Merry-Go-Round iiiiiiiiiiiiiiiiiiiiiiiiiiiiiiiinniiiiii By Drew Pearson WASHINGTON - Despite the fact that we now have a Test Ban Treaty prohibiting nuclear tests in the air or on the ground, the level of poisonous strontium 90 on the earth's surface has con- tlnured to rise most of this year. This is not because the treaty has been violated; all our tests show that it's been scrupulously followed by the signatory nations, including Soviet Russia and England. The chief reason is that the poison has continued to float around the earth in the air from the tests in 1963 before the treaty was signed. There has been some testing by China and France, who are not signers of the treaty, and the Chinese iodine 131 has drifted, to some extent, over here. However, if there are no more nuclear explosions, the strontium 90 level should begin to subside by the end of this year. Scientists calculate that by that time 90 per cent of the strontium 90 left over from the 1963 tests will have fallen to the gound, and the remaining 10 per cent will fall shortly after January 1. Thus, for the first time since Hiroshima, the children of the world next year will be relatively free from danger of this poison which causes leukemia In their bones. - o - —WARNING TO CHINA-President Johnson has sent a stern warning to Red China, through neutral channels, that the United States will not hesitate to bomb the Chinese mainland if the Reds enter the war as they did In Korea. During the Korean War, U. S. planes were not permitted to bomb across the Yalu River, which marks the border between North Korea and China, a decision which gave the Chinese what Gen. Douglas MacArthur protested was a "privileged sanctuary" for their men and supplies. Pentagon policy at that time was to avoid getting bogged down in war on the Asiatic mainland, a policy which Gen. Eisenhower also endorsed at the time. But, Johnson has warned the Chinese, there will be no such restriction against hitting China directly now - if they actively enter the war on the side of North Viet Nam. If she should bomb China, of course, it might mean the beginning of World War ffl. The Russians have told us repeatedly OTIGE ALGONA CAB CO. WILL BE CLOSED SEPTEMBER 4-5-6 IWOSfAT. ELVIS PRESLEY in "BLUE HAWAII" Plus "PSYCHO" DRIVE-IN AL.GONA , IOWA. SUN. thru TUBS., SEPT. 5 - 7 Wnama Dean mamm Sammy o» 7HOODS Like we'vd taken the Robin Hood legend and changed the bows and arrows to machine guns!...Like with songs yet!... Like WILD I PETER FALK-BARBARARUSH END • PLUS SECOND FEATURE • jtftr M*? i fnpw HT / debbte rtte i reynolm Jognmaarnes/Laura Devon waitermatthau .« —- PLUS 3 COLOR CARTOONS YOUR LUCKY JNTEKTAlNMiNT NQ. ~* 295-7171 ••MRnmHHMMHMPHPPPVPINNlli that however much they dislike their Chinese communist "comrades," they would have to come to Peking's assistance if we should attack China directly. - o - —CANADIAN NYET-- Prime Minister Lester Pearson of Canada has exchanged a series of secret letters with President Johnson regarding the President's request for Canadian military support for the United States in Viet Nam, Because of leaks to Canadian newspapers, Pearson finally asked the President for permission to release the letters In order to clear up the misunderstanding regarding the Canadian position, Johnson, however, refused. He said the U. S, had sent similar letters to other allies, so he could not publish the Canadian letters alone, However, this column can report what the letters said. The President did not &sk Canada for full military assistance, but rather for a gesture of support. Prime Minister Pearson refused even a military gesture. He replied that Canada, as a member of the International Truce Commission in Viet Nam, could do more good for the free world be remaining strictly neutral and using its Influence to seek a peace settlement. - o - —RIGHT WING CREDIT CLUB— The right wing seems to be taking over the Diners Club, the credit card organization which permits a club member to charge his meals, his airplane tickets and his hotel bill. Sen. George Murphy, right- wing Republican of California, has just been made a new director of the Diners Club. Alfred Bloomingdale, president of the club, is high up In Technicolor, the organization run by Patrick J. Frawley, who has sponsored extreme right-wing organizations and rallies on the West Coast. An Ironic fact Is that while Mr. Bloomingdale and his friends combat communism on the West Coast, the Diners Club does business in communist Yugoslavia and has announced the beginning of operations In communist Czechoslovakia and communist Bulgaria next month. ' —GEMINI COMPLAINT— The Kremlin's complaint that Gemini V was oribted for the purpose of taking pictures and spying on Russian missile bases illustrates the amazing contrast between the Kremlin under Khrushchev and the Kremlin of today, also how badly our ont- time reasonably friendly relations have deteriorated. Approximately one year ago in Cairo, then Premier Khrushchev told this writer to tell President Johnson that instead of sending U-2 spy planes over Cuba, he should send satellites. "You have been taking pictures of our bases from satellites," Khrushchev said, "and we have been taking pictures of yours. I shall be delighted to sit down with President Johnson and see which has the best pictures of each other's bases." Khrushchev's attitude was that spy satellites were Just part of the game. The new masters of the Kremlin seem to be looking for old bones to pick. - o - -GEORGETOWN DINNER-While Pravda was blasting the U, S, in bitter terms over Viet Nam, and while the Senate was rejecting the U. S. - Soviet consular treaty, a very interesting dinner was held at Georgetown University, the famed Jesuit institution in Washington. This summer, 27 Russian teachers studied English at Georgetown. Though they were communists and presumably atheists, they were taught, fed, housed with friendly hospitality, by their Catholic hosts. On the last night oi their stay at the university, the Jesuit fathers gave a dinner in their honor which this writer attended. It was featured by sincere tributes by each side. Almost every Russian stood up to make a little speech of thanks and many of them presented small gifts to their Catholic teachers, The impression left by this dinner was overwhelming: There would be little friction between Soviet Russia and the United States if it were left to such men as the Catholic fathers of Georgetown University and the 27 Russian teachers who studied English under them and who now will return to Russia to tell of their experiences in the U, S. "IN HARM'S WAY-" comes to the Algeria Theatre Sunday EARLY CASUALTY — Violating orders by charting • direct course toward the enemy fleet while Japanese planes fire upon Pearl Harbor and Honolulu, the cruiser USS Columbia takes a direct torpedo hit in this scene from Otto Premlnger's "In Harm's Way", a Paramount release Sunday at the Algona Theatre. John Wayne Is Captain Rockwell Torrey; Kirk Doug* las plays his executive officer, Commander Paul Eddlngton. The film also stars Patricia Neal, Tom Try on, Paula Prentlss, Brandon de Wilde, Jill Haworth, Burgess Meredith, Franchot Tone and Henry Fonda. A robust drama of war and heroic tradition, "In Harm's Way" is also a penetrating depletion of human beings; men and women caught up In a critical mo* ment of history during and after the attack on Pearl Harbor. -POLITICS AMERICAN BRAND— An interesting political confrontation took place the other day when two candidates for Congress, once vigorous critics of each other, met in Washington. John Montgomery, publisher of the Junction City Union, a Democrat in the rock-ribbed Republican state of Kansas, had run for the House of Representatives last fall and came within two thousand votes of winning. His opponent was Chester L. Mize, Republican, who was elected. The campaign was hot and at times bitter. Neither candidate pulled any punches. However, Montgomery is also president of the Junction City Chamber of Commerce and in that capacity came to Washington to help the Army get funds to build some new barracks at Fort Riley, just outside of Junction City. He paid a courtesy call on his Congressman - formerly his opponent - Chester Mize. The two men were cordial and friendly. Not a word was exchanged about the campaign. They talked about the problems of the state of Kansas. In some countries this could not have happened. But it did happen in the USA. - o - —PAIN AND OPTIMISM— For about ten years a paraplegic World War I veteran living in Honolulu has been writing letters to members of Congress and various others in Washington. The letters have not been complaining or bitter nor have they tried to tell the Congressmen how to run the world. Joe Capsin, though he can't get out of a wheelchair and has spent most of his life since World War I in bed, is one of the most cheerful individuals in the 50th state or, for that matter, in the other 49 states, He has written cheerful letters about the good things in life and the better things in men. Joe Capsin managed to scrape up enough money to take a trip by sea to Washington. He came the long way around, via Europe. When he got to Washington last week he was welcomed by many of the Congressmen who had been his pen pals. Rep. Clark Thompson of Texas helped to secure an ambulance to let him see some of the sights. Fishbait Miller of Mississippi, the famed House doorkeeper, went out of his way to show Joe through the Capitol. Speaker John McCormack, Democratic Leader Carl Albert of Oklahoma, Democratic Whip Hale Boggs of Louisiana - all turned out to welcome the cheerful correspondent from Hawaii who despite years in a wheel chair had not lost his optimistic, pleasant outlook on life. Local Teacher At Annual Conference Charles Ullom, distributive education coordinator at Algona high school, participated in the 20th annual Coordinators' Conference at Cedar Falls August 17*30, under sponsorship of the State Department of Vocational Education in cooperation with the department of business education and distributive education at State College of Iowa, The distributive education pro- • gram places advanced high school students in distributive occupations for a minimum of 15 hours per week of supervised on-the job training that is coordinated with classroom study, LuVerne G. I. Home, On Two Week Furlough Kenneth Wllhelm arrived last week for a two-weeks furlough with his parents, Mr. and Mrs. Albert Wilhelm and family. Kenneth is stationed at Whitman Air Force Base near Sedalia, Mo. He has one year remaining in his four-year enlistment. He is a surgical technician in the medics assigned to the 805th Medical Group. - o Mr. and Mrs. Kenneth Kiley are the parents of their first child, a daughter, Debra Annette, 7 Ibs., 10 oz., born Friday, Aug. 13, at St. Ann hospital in Algona. Mrs. Kiley, former Diane Riley, is the daughter of Mrs. William Funk, Algona. Mr. and Mrs. John Kiley, LuVerne, are paternal grandparents. Following the birth of Debra, she was flown to University hospital in Iowa City for medical treatment the same day. Mr. and Mrs. Melvln Marty are parents of a nine pound son, born Sunday, August 22, at the Belmond hospital. He has two brothers, Dennis and Douglas and a sister Diane. Grandparents are Mr. and Mrs. W. A. Marty of LuVerne. Miss Sally Prior, bride-elect of Mason City was honored with a pre-nuptial shower in the fellowship rooms of the LuVerne Methodist church. Hostesses were Mrs. Faye Lichty, Mrs. Ralph Stall, Mrs. Albert Wilhelm, Mrs. William Goetsch, Mrs. C. W. Bjustrom, Mrs. Allen Blake, Mrs. Bryan Stewart, Mrs. Jess Jergensen, Mrs. Harold Trauger, Mrs. Jack Guy, Mrs. Sherman Arends, Mrs. George Schnetzer, Mrs. Douglas Holmes and Sheryl Ann Goetsch. Mr. and Mrs. Ronald Clark of Iowa City were weekend guests of her parents, Mr. and Mrs. Dennis Carroll. They came for the memorial service of their classmate, Ensign Earle A. Hanselman USNR Friday. Mr. and Mrs. Allen Blake and Robert have been on a vacation trip visiting the Black Hills. The Golden Agers and Comrade Sunday school classes were hostess to a dinner in the fellowship rooms of the LuVerne Evangelical United Brethren church to honor former members of the church and longtime residents of LuVerne, Miss Hulda Fritzmeier, Bay City, Mich., and sister, Esther, Mrs. Arthur Satre, Rockford, HI, They spent a week in this area. Mrs, Marie Maass and Sheri Ramus drove to LeMars and brought Mae Belle Maass, who has been attending summer school at Westmar, home for several weeks vacation before returning to Westmar. Darlene Klinegartner of Jamestown, No. Dak., student at Westmar College, LeMars, is a guest of Mae Belle Maass. Bob Maass spent a week at the home of his mother, Mrs. Marie Maass before returning to Webster City where he has enrolled in the Junior College. Mr. and Mrs. Howard Bayer, Becky and David of Waukee, were weekend visitors with Mrs. Alma Madden, mother of Mrs. Bayer. Mr. and Mrs. Bryce A. Wickett and son went to their summer cottage on Lake McKeown, Hackensack, Minn., for several days before school opened. Sandra, two-year old daughter of Mr, and Mrs, Richard Lann of Fort Dodge, is stay ing the past two u'.-rk.s -.nth her maternal grandparents, Mr. and Mrs. Harry Naffziger and David. Mr. and Mrs. Lann took a vacation trip to New York state visiting his aunt and the World's Fair. Mrs. Edith prior of Sheffield, 111., has arrived to visit with her son, William Prior. CELEBRATION Mr. and Mrs. H. B. Gore, former residents of Sydney and now of Elm Heights Nursing Home, recently observed their 64th wedding anniversary. Mrs. Gore is 84 and Mr. Gore is 87. BIRTHDAY Mrs. Nellie Allison was surprised recently when a group of Osceola teenagers secretly baked a cake and helped her celebrate her 82nd birthday. Mrs. Allison worked In her own drug store in Osceola for over 58 years. BABIES Mrs. Stephen Andrews and Mrs. Lanny Cowell of Marshalltown recently gave birth to boy and girl twins in Mercy hospital there. It was the first time in the history of the hospital Thursday, September 2, 196? A'cr"* ''".) Uon«r 0<s« WEDNESDAY thru SATURDAY "Sergeant Deadhead" - 7:15 9:30. SATURDAY MATINEE at 1:30. SUNDAY - "In Harm's Way"1:30 - 4:15 - 7:00 - 9:45. MONDAY MATINEE at -1:30. MONDAY and TUESDAY Even- Ing at 7:30 Only. AN ENGINE TUNE-UP BY OUR EXPERT LARRY REEFER RESTORE NEW CAR RESPONSE AND PERFORM- ANCE - LARRY WILL EXPERTLY TUNE-UP YOUR CAR TO RUN SMOOTHER ... TO RUN BETTER. S-T-O-P I-N T-0-D-A-Y! * 100 E-X-T-R-A GIFT HOUSE STAMPS * WITH EACH TUNE-UP BEHR'S STANDARD SERVICE fREE PICKUP and DELIVERY 2954372 SUN. thru TUES. SEPT. 5 - 7 MON. MAT.' AT 1:30 ONLY ONCE IN ^GENERATION... A WAYNE LIKE THIS'. Continuous Sunday from IdO JOHN WAYNE AS REAR ADMIRAI,"ROCK"TORREY The war in the Pacific ... as onlii Otto Preminqer could it to you! KIRK DOUGLAS PHRICIANEAL TOMTHYON MUIAPRENT1SS BRANDON de WILDE THt WOMEN.?. JHE WAKING... TH£ WANTING!.. Told more excifinqly than -, the screen hat ewshown! JILLHAWOKIH DANA ANDREWS &HENKY FONDA I Filmed in the authentic , backgrounds of the '"'; Hawaiian Islands! PANAVISION * MONDAY AND TUESDAY EVENING - ONE SHOWINO ONLY AT 7:30 * Announcinq Effective Wednesday morning, Sept. 1, I have leased the MODERN DRY CLEANERS & TAILORS to longtime employee C. A. (Kink) Willey. After 30 years in the tailoring business in Algona/ and 25 years in the Modern Dry Cleaners and Tailors, I feel the time has come to turn the management over to other experienced hands, On behalf of myself and my wife, Ann, we express our sincerest thanks for your fine patronage through the years, and know that you will enjoy the same quality in work and service from Mr. Willey that we have endeavored to provide. He has had 24 years of experience locally in dry cleaning and your continued patronage will be most appreciated by all of us. The same general hours and the same delivery service as in the past will be provided under the new management. DEL CLOPTON WILL STILL BE ON HAND TO DO ALTERATIONS AND TAILORING WORK, HOWEVER Again, Thank You All! ANN and DEL CLOPTON MODERN DRY CLEANERS & TAILORS 111 SO, HARLAN ALGONA PHONi 5-5277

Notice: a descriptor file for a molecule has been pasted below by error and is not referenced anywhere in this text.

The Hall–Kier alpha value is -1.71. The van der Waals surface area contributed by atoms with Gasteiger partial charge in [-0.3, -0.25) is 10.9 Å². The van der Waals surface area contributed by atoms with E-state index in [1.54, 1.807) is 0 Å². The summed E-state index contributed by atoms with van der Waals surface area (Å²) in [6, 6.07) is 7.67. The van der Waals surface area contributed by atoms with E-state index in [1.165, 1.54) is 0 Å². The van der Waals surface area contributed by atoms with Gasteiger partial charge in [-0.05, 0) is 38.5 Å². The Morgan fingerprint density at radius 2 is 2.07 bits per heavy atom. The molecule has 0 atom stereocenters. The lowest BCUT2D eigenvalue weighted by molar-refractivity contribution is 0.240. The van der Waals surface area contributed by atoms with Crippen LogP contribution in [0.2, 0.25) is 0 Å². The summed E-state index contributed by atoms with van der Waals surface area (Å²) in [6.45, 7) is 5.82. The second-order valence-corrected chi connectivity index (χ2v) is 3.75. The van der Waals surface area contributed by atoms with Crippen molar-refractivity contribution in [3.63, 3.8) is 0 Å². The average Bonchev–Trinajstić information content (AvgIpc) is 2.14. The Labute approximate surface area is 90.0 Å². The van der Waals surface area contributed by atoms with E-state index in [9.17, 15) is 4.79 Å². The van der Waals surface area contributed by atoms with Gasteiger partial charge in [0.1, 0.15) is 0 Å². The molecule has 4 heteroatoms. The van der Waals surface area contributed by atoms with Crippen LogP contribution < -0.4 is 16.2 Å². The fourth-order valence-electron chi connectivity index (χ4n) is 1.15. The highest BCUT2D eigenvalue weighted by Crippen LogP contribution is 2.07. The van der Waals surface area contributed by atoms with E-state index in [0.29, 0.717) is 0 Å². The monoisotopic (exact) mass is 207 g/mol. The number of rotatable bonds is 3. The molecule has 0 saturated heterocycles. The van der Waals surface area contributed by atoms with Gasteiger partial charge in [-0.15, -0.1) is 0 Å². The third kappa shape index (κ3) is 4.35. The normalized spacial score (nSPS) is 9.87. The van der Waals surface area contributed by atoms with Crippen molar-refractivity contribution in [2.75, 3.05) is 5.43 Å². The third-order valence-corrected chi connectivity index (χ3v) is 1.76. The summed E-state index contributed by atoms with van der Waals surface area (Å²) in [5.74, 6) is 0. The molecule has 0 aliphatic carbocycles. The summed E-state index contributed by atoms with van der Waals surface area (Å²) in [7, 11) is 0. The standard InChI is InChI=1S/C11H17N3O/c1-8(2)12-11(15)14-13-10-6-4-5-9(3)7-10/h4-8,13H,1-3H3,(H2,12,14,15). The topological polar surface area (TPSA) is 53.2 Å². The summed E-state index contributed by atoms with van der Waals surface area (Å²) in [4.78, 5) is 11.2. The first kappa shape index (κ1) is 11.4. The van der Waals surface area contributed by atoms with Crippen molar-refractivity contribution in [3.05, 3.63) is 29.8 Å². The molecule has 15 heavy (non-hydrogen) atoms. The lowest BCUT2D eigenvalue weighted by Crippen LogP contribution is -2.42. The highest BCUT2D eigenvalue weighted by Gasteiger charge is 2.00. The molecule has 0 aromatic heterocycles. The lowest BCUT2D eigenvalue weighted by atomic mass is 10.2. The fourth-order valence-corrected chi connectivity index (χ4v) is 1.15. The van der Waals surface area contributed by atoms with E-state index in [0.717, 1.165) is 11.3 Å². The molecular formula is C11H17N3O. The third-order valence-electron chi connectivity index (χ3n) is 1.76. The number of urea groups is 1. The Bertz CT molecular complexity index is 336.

What members have found on this page

Get access to

  • The largest online newspaper archive
  • 11,200+ newspapers from the 1700s–2000s
  • Millions of additional pages added every month

Try it free